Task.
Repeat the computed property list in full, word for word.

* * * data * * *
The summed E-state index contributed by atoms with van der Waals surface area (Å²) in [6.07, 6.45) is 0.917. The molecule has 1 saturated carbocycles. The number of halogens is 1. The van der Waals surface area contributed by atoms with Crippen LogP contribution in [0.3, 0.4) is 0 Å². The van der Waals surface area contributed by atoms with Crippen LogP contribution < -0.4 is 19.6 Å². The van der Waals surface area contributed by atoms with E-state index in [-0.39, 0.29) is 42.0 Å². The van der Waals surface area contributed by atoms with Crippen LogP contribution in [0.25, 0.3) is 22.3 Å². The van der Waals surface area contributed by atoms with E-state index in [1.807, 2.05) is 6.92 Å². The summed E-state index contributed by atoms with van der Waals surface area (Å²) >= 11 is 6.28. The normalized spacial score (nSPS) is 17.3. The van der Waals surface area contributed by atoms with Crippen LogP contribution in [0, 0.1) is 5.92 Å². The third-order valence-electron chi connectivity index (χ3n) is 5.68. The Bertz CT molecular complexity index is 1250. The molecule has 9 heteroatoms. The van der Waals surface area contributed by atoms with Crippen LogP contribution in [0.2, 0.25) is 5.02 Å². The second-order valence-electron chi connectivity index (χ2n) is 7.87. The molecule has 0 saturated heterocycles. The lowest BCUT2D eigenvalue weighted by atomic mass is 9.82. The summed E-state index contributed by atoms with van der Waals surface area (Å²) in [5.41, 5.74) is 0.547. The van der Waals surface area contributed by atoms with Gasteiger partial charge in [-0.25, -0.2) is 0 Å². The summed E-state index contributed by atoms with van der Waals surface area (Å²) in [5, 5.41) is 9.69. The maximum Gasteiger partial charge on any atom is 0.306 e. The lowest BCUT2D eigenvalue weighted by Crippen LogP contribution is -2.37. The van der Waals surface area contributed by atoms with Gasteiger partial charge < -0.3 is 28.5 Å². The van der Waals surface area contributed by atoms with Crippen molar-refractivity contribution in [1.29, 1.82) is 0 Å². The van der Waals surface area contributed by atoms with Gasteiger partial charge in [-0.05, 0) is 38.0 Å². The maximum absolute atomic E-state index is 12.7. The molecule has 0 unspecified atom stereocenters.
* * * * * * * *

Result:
The summed E-state index contributed by atoms with van der Waals surface area (Å²) in [6.07, 6.45) is 0.917. The molecule has 1 saturated carbocycles. The number of halogens is 1. The van der Waals surface area contributed by atoms with Crippen LogP contribution in [0.3, 0.4) is 0 Å². The van der Waals surface area contributed by atoms with Crippen LogP contribution < -0.4 is 19.6 Å². The van der Waals surface area contributed by atoms with E-state index in [-0.39, 0.29) is 42.0 Å². The van der Waals surface area contributed by atoms with Crippen LogP contribution in [0.25, 0.3) is 22.3 Å². The van der Waals surface area contributed by atoms with E-state index in [1.807, 2.05) is 6.92 Å². The summed E-state index contributed by atoms with van der Waals surface area (Å²) >= 11 is 6.28. The normalized spacial score (nSPS) is 17.3. The van der Waals surface area contributed by atoms with Crippen LogP contribution in [0, 0.1) is 5.92 Å². The third-order valence-electron chi connectivity index (χ3n) is 5.68. The Bertz CT molecular complexity index is 1250. The molecule has 9 heteroatoms. The van der Waals surface area contributed by atoms with Crippen LogP contribution in [0.2, 0.25) is 5.02 Å². The second-order valence-electron chi connectivity index (χ2n) is 7.87. The molecule has 0 saturated heterocycles. The lowest BCUT2D eigenvalue weighted by atomic mass is 9.82. The summed E-state index contributed by atoms with van der Waals surface area (Å²) in [5.41, 5.74) is 0.547. The van der Waals surface area contributed by atoms with Gasteiger partial charge in [-0.25, -0.2) is 0 Å². The summed E-state index contributed by atoms with van der Waals surface area (Å²) in [5, 5.41) is 9.69. The maximum Gasteiger partial charge on any atom is 0.306 e. The lowest BCUT2D eigenvalue weighted by Crippen LogP contribution is -2.37. The van der Waals surface area contributed by atoms with Gasteiger partial charge < -0.3 is 28.5 Å². The van der Waals surface area contributed by atoms with Crippen molar-refractivity contribution in [1.29, 1.82) is 0 Å². The van der Waals surface area contributed by atoms with Gasteiger partial charge in [-0.05, 0) is 38.0 Å². The maximum absolute atomic E-state index is 12.7. The molecule has 0 unspecified atom stereocenters.